import face_recognition

video_capture = cv2.VideoCapture(0)
ret, frame = video_capture.read()
scale = 4

if ret:
    small_frame = cv2.resize(frame, (0,0), fx=1/scale, fy=1/scale)

    # Convert image from BGR color (which OpenCV uses) to RGB color (which face_recognition uses)
    rgb_small_frame = small_frame[:, :, ::-1]

    # Find all the face locations and face encodings in the current frame of video
    face_locations = face_recognition.face_locations(rgb_small_frame)
    face_encodings = face_recognition.face_encodings(rgb_small_frame, face_locations)

    if face_encodings != []:
        print("Person Detected")

    cv2.imshow('Video', frame)

From face_recognition we can thus gain the location and encoding of the face which is recognized. The encoding is a mapping of the information which the face contains into a space where two encodings of the face of one person should be closer to each other in the encoding space, while the encodings of the faces of different people should have a greater distance from each other. The model is trained so that pictures of the same person should have a distance less than 0.6 to each other.

Now that we have the face locations and encodings, we can display a bounding box around the face so that we can see visually that the face detection is working.

# Draw a box around each face
for face_location, face_encoding in zip(face_locations, face_encodings):
    top, right, bottom, left = face_location
    
    # Scale back up face locations since detection was performed on downscaled image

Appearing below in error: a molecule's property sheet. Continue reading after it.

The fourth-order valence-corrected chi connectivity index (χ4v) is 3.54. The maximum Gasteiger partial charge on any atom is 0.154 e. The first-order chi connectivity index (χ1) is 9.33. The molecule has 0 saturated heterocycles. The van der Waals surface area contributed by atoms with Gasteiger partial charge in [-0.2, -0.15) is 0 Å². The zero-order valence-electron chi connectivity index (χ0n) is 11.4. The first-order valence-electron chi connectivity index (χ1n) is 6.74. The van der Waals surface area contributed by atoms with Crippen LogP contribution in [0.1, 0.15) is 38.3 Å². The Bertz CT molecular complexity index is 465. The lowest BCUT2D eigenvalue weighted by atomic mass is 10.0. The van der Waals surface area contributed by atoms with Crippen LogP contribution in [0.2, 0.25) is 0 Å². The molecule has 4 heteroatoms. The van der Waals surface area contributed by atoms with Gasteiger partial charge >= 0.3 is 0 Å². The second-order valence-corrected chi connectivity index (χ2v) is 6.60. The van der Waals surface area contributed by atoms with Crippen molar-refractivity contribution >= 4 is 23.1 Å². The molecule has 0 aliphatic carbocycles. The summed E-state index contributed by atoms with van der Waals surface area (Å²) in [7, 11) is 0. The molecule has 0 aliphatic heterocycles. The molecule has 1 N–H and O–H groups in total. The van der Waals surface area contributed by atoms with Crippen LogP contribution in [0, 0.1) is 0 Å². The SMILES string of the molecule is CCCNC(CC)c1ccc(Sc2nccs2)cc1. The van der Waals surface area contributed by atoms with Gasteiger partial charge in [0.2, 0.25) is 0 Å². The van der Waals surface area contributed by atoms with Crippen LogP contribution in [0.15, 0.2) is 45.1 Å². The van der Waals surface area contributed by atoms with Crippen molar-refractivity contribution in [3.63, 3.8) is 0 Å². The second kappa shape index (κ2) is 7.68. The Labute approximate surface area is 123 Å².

top *= scale
    right *= scale
    bottom *= scale
    left *= scale

    # Draw a box around the face, in the color red (cv2 uses BGR) with a thickness of 2 pixels
    cv2.rectangle(frame, (left, top), (right,bottom), (0,0,255), 2)

cv2.imshow('Video', frame)

By collecting the image capture and the face recognition into a function, we can run it in a loop.

def recognize(video_capture, scale):
    ret, frame = video_capture.read()
    if ret:
        small_frame = cv2.resize(frame, (0, 0), fx=1/scale, fy=1/scale)

        # Convert the image from BGR color (which OpenCV uses) to RGB color (which face_recognition uses)
        rgb_small_frame = small_frame[:, :, ::-1]

        # Find all the face locations and face encodings in the current frame of video
        face_locations = face_recognition.face_locations(rgb_small_frame)
        face_encodings = face_recognition.face_encodings(rgb_small_frame, face_locations)
    

        if face_encodings != []:
            print("Person Detected")

        # Loop through each detected face
        for face_location, face_encoding in zip(face_locations, face_encodings):
            top, right, bottom, left = face_location

            # Scale back up face locations since detection was performed on downscaled image
            top *= scale
            right *= scale
            bottom *= scale
            left *= scale

            # Draw a box around the face, in the color red (cv2 uses BGR) with a thickness of 2 pixels
            cv2.rectangle(frame, (left, top), (right,bottom), (0,0,255), 2)
        
        cv2.imshow('Video', frame)

import cv2
import face_recognition

video_capture = cv2.VideoCapture(0)
scale = 4

while True:
    recognize(video_capture, scale)

    if cv2.waitKey(1) & 0xFF == ord('q'):
        break